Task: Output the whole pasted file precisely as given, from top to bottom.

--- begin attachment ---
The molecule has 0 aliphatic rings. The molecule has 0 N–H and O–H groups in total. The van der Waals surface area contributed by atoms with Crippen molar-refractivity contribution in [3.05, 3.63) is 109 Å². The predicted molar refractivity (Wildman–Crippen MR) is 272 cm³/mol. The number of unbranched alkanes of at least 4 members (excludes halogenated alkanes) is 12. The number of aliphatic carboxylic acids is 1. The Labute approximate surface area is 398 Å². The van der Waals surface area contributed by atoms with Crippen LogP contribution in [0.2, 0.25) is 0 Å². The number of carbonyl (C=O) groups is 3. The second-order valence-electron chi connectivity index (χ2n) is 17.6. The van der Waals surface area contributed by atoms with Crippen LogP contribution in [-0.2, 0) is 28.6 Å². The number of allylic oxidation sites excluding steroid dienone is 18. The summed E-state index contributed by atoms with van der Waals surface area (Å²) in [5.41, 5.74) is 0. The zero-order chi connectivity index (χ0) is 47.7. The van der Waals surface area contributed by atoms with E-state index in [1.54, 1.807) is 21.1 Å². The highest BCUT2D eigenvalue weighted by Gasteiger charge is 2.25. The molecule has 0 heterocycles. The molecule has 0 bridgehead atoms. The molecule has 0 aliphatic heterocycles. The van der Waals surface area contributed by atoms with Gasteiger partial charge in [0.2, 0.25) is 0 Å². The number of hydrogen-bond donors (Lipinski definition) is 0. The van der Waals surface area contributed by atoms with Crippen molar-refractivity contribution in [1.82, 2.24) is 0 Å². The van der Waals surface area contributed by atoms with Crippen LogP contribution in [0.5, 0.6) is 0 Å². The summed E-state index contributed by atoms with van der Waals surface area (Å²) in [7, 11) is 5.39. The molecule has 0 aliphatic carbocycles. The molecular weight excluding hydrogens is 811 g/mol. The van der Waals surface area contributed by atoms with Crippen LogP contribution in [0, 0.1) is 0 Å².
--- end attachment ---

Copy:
The molecule has 0 aliphatic rings. The molecule has 0 N–H and O–H groups in total. The van der Waals surface area contributed by atoms with Crippen molar-refractivity contribution in [3.05, 3.63) is 109 Å². The predicted molar refractivity (Wildman–Crippen MR) is 272 cm³/mol. The number of unbranched alkanes of at least 4 members (excludes halogenated alkanes) is 12. The number of aliphatic carboxylic acids is 1. The Labute approximate surface area is 398 Å². The van der Waals surface area contributed by atoms with Crippen LogP contribution in [0.2, 0.25) is 0 Å². The number of carbonyl (C=O) groups is 3. The second-order valence-electron chi connectivity index (χ2n) is 17.6. The van der Waals surface area contributed by atoms with Crippen LogP contribution in [-0.2, 0) is 28.6 Å². The number of allylic oxidation sites excluding steroid dienone is 18. The summed E-state index contributed by atoms with van der Waals surface area (Å²) in [5.41, 5.74) is 0. The zero-order chi connectivity index (χ0) is 47.7. The van der Waals surface area contributed by atoms with E-state index in [1.54, 1.807) is 21.1 Å². The highest BCUT2D eigenvalue weighted by Gasteiger charge is 2.25. The molecule has 0 heterocycles. The molecule has 0 bridgehead atoms. The molecule has 0 aliphatic heterocycles. The van der Waals surface area contributed by atoms with Gasteiger partial charge in [0.2, 0.25) is 0 Å². The number of hydrogen-bond donors (Lipinski definition) is 0. The van der Waals surface area contributed by atoms with Crippen molar-refractivity contribution in [1.82, 2.24) is 0 Å². The van der Waals surface area contributed by atoms with Crippen LogP contribution in [0.5, 0.6) is 0 Å². The summed E-state index contributed by atoms with van der Waals surface area (Å²) in [7, 11) is 5.39. The molecule has 0 aliphatic carbocycles. The molecular weight excluding hydrogens is 811 g/mol. The van der Waals surface area contributed by atoms with Crippen LogP contribution in [0, 0.1) is 0 Å².